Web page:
Review: Cinemagoers who are familiar with the source novel by Liang Yusheng will know that Ronny Yu’s iconic Bride with White Hair in 1993 did not do the novel any justice, and really the final product did not feel like a “proper” adaptation, more a wuxia film inspired by the novel. In this new 2014 incarnation, Jacob Cheung and his team of writers have managed to include a lot more of the novel and historical context into the film, but it is still a rather uneven effort.

The White Haired Witch of the Lunar Kingdom (what a mouthful!) runs a lean 103 minutes, but boy is it overstuffed, especially when it comes to the plot – incorporating political intrigue, a Romeo and Juliet-esque romance, a wuxia movie, and a half-baked “undercover cop” plot element in such a short amount of time is an unwise endeavour, since it just means everything is given short shrift.

The biggest problem to arise from this is that the central romance between Jade Raksha and Zhuo Yi Hang simply does not come across as being convincing, despite commendable thespian efforts from both Huang Xiaoming and Fan Bing Bing. Due to this lack of emotional heft, it is quite difficult to feel vested in either character, regardless of how hard the director tries. And tries he does, complete with an at-times overbearing score and a cheesy song segment that seems to have been transplanted intact from the early 90s wuxia films.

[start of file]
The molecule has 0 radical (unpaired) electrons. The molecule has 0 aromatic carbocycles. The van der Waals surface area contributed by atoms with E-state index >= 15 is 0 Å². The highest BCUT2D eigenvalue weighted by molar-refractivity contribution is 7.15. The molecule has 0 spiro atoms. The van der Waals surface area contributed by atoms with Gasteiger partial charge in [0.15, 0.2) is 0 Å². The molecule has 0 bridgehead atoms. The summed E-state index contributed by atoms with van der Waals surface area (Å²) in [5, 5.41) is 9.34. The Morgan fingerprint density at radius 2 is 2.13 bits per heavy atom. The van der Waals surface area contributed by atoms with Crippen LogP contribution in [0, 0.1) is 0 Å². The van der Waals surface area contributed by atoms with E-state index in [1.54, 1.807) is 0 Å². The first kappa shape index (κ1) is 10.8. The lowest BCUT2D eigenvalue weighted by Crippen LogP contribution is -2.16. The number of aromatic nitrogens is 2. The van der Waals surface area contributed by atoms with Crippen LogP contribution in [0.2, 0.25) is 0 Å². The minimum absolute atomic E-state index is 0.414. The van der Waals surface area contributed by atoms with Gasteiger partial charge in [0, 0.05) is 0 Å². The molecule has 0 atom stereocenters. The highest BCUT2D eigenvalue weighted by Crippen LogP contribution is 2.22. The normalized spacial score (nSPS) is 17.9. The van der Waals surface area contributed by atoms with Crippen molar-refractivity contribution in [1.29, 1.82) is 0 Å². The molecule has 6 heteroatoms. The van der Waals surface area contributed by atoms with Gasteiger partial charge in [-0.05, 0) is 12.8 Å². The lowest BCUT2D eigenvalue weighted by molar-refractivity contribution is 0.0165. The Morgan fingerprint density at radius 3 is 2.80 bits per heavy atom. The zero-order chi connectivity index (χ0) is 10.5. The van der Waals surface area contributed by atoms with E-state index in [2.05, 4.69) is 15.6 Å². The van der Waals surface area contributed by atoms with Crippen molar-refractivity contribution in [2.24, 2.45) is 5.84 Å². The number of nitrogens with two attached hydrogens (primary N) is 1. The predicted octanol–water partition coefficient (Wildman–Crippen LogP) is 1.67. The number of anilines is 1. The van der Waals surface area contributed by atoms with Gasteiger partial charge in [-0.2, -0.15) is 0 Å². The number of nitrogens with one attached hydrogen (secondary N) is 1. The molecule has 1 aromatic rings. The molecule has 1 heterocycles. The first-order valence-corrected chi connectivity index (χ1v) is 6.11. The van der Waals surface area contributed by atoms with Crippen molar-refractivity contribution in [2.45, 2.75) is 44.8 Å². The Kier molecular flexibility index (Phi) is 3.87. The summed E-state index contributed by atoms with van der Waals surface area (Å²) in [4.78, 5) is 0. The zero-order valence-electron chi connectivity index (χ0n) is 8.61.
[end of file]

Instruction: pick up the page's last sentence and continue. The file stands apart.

The film does have its merits, however, with impressive production design – the costumes (by the Oscar-winning Timmy Yip) in particular are quite well done, and the action choreography by Stephen Tung delivers, though annoyingly there are very few scenes in which the action is allowed to play out. While it may be a bit too emo and busy for its own good, The White Haired Witch of the Lunar Kingdom remains one of the better Chinese films I’ve seen this year to date, which says quite a bit about the state of the Chinese film industry these days.

Rating: * * ½ (out of four stars)